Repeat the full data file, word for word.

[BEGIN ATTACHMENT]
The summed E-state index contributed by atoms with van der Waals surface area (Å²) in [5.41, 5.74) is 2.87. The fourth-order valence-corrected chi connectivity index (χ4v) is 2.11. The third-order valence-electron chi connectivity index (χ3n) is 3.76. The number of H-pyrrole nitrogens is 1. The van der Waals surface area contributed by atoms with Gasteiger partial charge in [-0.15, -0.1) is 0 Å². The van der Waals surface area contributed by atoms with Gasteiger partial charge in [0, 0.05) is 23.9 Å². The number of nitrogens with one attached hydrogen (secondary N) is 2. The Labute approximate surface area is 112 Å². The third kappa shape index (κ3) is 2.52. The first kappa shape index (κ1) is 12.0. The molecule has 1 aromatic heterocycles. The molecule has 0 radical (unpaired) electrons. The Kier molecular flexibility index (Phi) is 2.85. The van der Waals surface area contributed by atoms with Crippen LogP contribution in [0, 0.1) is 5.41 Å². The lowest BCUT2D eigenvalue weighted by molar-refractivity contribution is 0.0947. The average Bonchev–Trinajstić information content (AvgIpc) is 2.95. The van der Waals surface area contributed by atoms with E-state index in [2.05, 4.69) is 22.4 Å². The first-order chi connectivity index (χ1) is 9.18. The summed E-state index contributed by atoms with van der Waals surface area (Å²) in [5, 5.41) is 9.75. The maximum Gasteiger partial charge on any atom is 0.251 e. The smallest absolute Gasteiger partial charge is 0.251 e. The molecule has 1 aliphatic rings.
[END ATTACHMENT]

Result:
The summed E-state index contributed by atoms with van der Waals surface area (Å²) in [5.41, 5.74) is 2.87. The fourth-order valence-corrected chi connectivity index (χ4v) is 2.11. The third-order valence-electron chi connectivity index (χ3n) is 3.76. The number of H-pyrrole nitrogens is 1. The van der Waals surface area contributed by atoms with Gasteiger partial charge in [-0.15, -0.1) is 0 Å². The van der Waals surface area contributed by atoms with Gasteiger partial charge in [0, 0.05) is 23.9 Å². The number of nitrogens with one attached hydrogen (secondary N) is 2. The Labute approximate surface area is 112 Å². The third kappa shape index (κ3) is 2.52. The first kappa shape index (κ1) is 12.0. The molecule has 1 aromatic heterocycles. The molecule has 0 radical (unpaired) electrons. The Kier molecular flexibility index (Phi) is 2.85. The van der Waals surface area contributed by atoms with Crippen LogP contribution in [0, 0.1) is 5.41 Å². The lowest BCUT2D eigenvalue weighted by molar-refractivity contribution is 0.0947. The average Bonchev–Trinajstić information content (AvgIpc) is 2.95. The van der Waals surface area contributed by atoms with E-state index in [2.05, 4.69) is 22.4 Å². The first-order chi connectivity index (χ1) is 9.18. The summed E-state index contributed by atoms with van der Waals surface area (Å²) in [5, 5.41) is 9.75. The maximum Gasteiger partial charge on any atom is 0.251 e. The smallest absolute Gasteiger partial charge is 0.251 e. The molecule has 1 aliphatic rings.